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Arabs Meet on Palestinian Peace Talks with Israel | ASHARQ AL-AWSAT English Archive 2005 -2017
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CAIRO (AFP) – Arab foreign ministers will hold crucial talks with Palestinian Mahmud Abbas on Thursday to decide whether he will begin direct negotiations with Israel amid pressure from the United States.

Abbas has accepted holding only indirect talks with Israel, which has rejected his conditions for face-to-face negotiations.

Thursday’s meeting is expected to back Abbas’s condition that Israel guarantee a Palestinian state based on pre-1967 borders between the Jewish state and east Jerusalem and the West Bank.

“The issue is not US pressure, the issue is what is in the Palestinians’ interests,” Arab League official Hisham Yussef, who heads Secretary General Amr Mussa’s office, told AFP.

“Their interest from their perspective is clear — they want to see progress in the proximity talks and we support them.”

Abbas also wants an end to settlement construction in east Jerusalem and the West Bank. Israel acceded to US pressure to limit settlement building in the West Bank until September, when a moratorium ends.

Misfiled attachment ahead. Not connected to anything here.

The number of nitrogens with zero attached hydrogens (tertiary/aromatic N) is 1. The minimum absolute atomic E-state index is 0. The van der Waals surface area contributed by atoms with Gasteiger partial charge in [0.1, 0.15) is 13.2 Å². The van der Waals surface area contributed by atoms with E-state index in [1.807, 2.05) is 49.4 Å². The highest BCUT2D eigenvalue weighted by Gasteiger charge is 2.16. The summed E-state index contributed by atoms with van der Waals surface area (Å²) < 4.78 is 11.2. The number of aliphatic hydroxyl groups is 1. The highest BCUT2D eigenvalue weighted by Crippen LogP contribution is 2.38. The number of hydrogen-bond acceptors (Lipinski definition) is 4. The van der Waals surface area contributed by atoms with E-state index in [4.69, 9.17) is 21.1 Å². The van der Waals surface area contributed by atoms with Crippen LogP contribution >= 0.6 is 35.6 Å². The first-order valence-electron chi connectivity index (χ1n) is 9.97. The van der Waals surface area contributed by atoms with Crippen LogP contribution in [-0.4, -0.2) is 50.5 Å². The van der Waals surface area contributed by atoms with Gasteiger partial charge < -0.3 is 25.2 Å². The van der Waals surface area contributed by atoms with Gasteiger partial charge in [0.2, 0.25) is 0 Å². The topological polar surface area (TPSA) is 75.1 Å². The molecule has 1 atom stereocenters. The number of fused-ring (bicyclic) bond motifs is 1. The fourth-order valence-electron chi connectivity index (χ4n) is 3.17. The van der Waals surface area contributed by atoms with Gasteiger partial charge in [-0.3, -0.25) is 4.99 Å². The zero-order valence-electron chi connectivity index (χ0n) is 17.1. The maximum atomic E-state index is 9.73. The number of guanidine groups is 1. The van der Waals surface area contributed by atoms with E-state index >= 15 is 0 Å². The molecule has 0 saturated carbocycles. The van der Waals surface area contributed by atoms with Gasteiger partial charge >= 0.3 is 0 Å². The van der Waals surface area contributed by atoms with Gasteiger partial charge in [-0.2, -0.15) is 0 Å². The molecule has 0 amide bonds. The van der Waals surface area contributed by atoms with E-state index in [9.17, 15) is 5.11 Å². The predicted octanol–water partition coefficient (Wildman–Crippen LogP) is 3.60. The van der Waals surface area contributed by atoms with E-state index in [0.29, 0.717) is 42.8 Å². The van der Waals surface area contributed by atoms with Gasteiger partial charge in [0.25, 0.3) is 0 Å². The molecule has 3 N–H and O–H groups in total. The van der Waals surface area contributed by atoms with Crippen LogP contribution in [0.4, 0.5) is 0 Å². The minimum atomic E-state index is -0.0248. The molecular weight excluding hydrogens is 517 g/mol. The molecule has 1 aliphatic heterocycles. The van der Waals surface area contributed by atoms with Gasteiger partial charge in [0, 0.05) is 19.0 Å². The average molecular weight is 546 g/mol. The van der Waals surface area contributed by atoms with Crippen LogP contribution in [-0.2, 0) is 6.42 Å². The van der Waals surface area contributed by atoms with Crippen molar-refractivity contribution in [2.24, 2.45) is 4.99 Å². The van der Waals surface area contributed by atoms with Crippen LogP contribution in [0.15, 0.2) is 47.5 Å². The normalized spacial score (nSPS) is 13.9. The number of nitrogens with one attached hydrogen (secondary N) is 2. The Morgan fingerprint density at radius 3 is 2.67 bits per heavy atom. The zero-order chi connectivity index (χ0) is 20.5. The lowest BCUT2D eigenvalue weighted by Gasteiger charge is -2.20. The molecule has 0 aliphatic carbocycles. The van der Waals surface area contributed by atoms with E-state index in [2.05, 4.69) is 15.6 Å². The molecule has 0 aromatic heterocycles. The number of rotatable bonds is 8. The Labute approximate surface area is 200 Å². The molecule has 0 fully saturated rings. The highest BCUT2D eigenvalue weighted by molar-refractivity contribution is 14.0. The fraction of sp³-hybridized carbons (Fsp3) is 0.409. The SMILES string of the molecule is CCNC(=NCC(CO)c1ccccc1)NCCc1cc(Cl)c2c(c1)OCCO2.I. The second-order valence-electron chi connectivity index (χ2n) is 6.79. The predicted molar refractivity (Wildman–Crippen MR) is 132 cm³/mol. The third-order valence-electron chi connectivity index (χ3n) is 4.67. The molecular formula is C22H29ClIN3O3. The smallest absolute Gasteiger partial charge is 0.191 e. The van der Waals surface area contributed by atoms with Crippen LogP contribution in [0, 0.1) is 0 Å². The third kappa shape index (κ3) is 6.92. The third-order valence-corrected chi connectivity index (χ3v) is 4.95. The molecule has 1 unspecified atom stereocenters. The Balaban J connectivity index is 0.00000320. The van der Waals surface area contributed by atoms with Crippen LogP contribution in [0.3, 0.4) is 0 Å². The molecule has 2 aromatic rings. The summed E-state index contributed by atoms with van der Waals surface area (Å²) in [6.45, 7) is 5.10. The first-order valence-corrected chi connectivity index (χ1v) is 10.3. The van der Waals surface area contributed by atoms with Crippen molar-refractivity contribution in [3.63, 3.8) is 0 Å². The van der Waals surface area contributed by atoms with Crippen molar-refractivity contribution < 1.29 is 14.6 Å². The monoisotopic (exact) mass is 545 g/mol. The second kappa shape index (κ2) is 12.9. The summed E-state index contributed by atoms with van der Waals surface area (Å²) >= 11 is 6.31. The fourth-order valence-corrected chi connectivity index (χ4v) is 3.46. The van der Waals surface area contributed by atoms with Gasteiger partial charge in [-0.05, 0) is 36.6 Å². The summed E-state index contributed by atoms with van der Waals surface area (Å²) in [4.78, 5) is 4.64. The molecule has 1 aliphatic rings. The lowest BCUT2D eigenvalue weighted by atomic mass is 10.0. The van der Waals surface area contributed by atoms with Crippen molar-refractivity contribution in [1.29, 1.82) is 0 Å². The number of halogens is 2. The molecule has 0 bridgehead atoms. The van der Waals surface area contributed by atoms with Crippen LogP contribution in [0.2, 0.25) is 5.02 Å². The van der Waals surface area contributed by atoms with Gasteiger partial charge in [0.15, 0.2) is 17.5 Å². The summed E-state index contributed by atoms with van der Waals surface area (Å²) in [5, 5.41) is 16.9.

The Palestinian leader repeated his conditions on the eve of the meeting in an interview with Egyptian newspaper editors, the official Egyptian MENA news agency reported on Thursday.

Abbas will present the 13 foreign ministers of the Arab Peace Initiative committee with the results of the US-brokered indirect talks the Arab League approved in May for a four-month period.

Israeli Prime Minister Benjamin Netanyahu has said he is willing to meet Abbas to discuss all the core issues of the decades-old conflict, and has accused the Palestinians of avoiding engaging in direct talks.

Palestinian chief negotiator Saeb Erakat told an Arab newspaper this week that US President Barack Obama told the Palestinians in a letter that he will help found a Palestinian state only if they begin direct talks with Israel.

Abbas suspended negotiations with Israel after its offensive on the Islamist Hamas-ruled Gaza Strip in December 2008 in response to rocket fire.

He has demanded that the talks pick up from where he left off with then Prime Minister Ehud Olmert, a condition rejected by Netanyahu’s government.